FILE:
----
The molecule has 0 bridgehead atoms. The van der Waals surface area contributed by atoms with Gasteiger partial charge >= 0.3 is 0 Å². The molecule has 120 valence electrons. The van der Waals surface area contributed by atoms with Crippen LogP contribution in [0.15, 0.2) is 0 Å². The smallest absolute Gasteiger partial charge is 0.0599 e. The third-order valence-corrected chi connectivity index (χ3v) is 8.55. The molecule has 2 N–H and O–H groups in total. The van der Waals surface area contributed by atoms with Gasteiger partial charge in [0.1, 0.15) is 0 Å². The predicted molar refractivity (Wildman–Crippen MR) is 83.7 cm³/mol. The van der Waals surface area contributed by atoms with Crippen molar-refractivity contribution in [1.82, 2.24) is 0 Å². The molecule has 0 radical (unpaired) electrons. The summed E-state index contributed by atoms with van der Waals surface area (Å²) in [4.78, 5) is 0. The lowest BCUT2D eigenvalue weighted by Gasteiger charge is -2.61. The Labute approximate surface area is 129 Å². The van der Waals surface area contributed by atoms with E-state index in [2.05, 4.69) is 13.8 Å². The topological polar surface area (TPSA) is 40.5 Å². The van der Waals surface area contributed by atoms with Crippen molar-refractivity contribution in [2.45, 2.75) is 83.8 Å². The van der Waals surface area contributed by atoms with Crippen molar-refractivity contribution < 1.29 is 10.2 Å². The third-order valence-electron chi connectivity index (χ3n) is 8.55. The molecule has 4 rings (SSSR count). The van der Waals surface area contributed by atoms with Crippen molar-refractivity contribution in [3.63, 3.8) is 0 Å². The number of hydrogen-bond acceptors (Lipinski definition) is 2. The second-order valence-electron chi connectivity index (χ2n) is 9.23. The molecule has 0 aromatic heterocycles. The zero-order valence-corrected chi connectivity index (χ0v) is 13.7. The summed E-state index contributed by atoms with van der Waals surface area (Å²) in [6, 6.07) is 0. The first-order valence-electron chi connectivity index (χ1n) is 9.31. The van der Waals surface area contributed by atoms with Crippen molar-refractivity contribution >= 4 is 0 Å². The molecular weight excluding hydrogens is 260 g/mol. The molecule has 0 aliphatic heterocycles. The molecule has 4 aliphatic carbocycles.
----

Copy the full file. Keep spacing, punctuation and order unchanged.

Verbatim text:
The molecule has 0 bridgehead atoms. The van der Waals surface area contributed by atoms with Gasteiger partial charge >= 0.3 is 0 Å². The molecule has 120 valence electrons. The van der Waals surface area contributed by atoms with Crippen LogP contribution in [0.15, 0.2) is 0 Å². The smallest absolute Gasteiger partial charge is 0.0599 e. The third-order valence-corrected chi connectivity index (χ3v) is 8.55. The molecule has 2 N–H and O–H groups in total. The van der Waals surface area contributed by atoms with Gasteiger partial charge in [0.1, 0.15) is 0 Å². The predicted molar refractivity (Wildman–Crippen MR) is 83.7 cm³/mol. The van der Waals surface area contributed by atoms with Crippen molar-refractivity contribution in [1.82, 2.24) is 0 Å². The molecule has 0 radical (unpaired) electrons. The summed E-state index contributed by atoms with van der Waals surface area (Å²) in [4.78, 5) is 0. The lowest BCUT2D eigenvalue weighted by Gasteiger charge is -2.61. The Labute approximate surface area is 129 Å². The van der Waals surface area contributed by atoms with E-state index in [2.05, 4.69) is 13.8 Å². The topological polar surface area (TPSA) is 40.5 Å². The van der Waals surface area contributed by atoms with Crippen molar-refractivity contribution in [2.45, 2.75) is 83.8 Å². The van der Waals surface area contributed by atoms with Crippen molar-refractivity contribution < 1.29 is 10.2 Å². The third-order valence-electron chi connectivity index (χ3n) is 8.55. The molecule has 4 rings (SSSR count). The van der Waals surface area contributed by atoms with Crippen molar-refractivity contribution in [3.63, 3.8) is 0 Å². The number of hydrogen-bond acceptors (Lipinski definition) is 2. The second-order valence-electron chi connectivity index (χ2n) is 9.23. The molecule has 0 aromatic heterocycles. The zero-order valence-corrected chi connectivity index (χ0v) is 13.7. The summed E-state index contributed by atoms with van der Waals surface area (Å²) in [6, 6.07) is 0. The first-order valence-electron chi connectivity index (χ1n) is 9.31. The van der Waals surface area contributed by atoms with Crippen molar-refractivity contribution >= 4 is 0 Å². The molecular weight excluding hydrogens is 260 g/mol. The molecule has 0 aliphatic heterocycles. The molecule has 4 aliphatic carbocycles.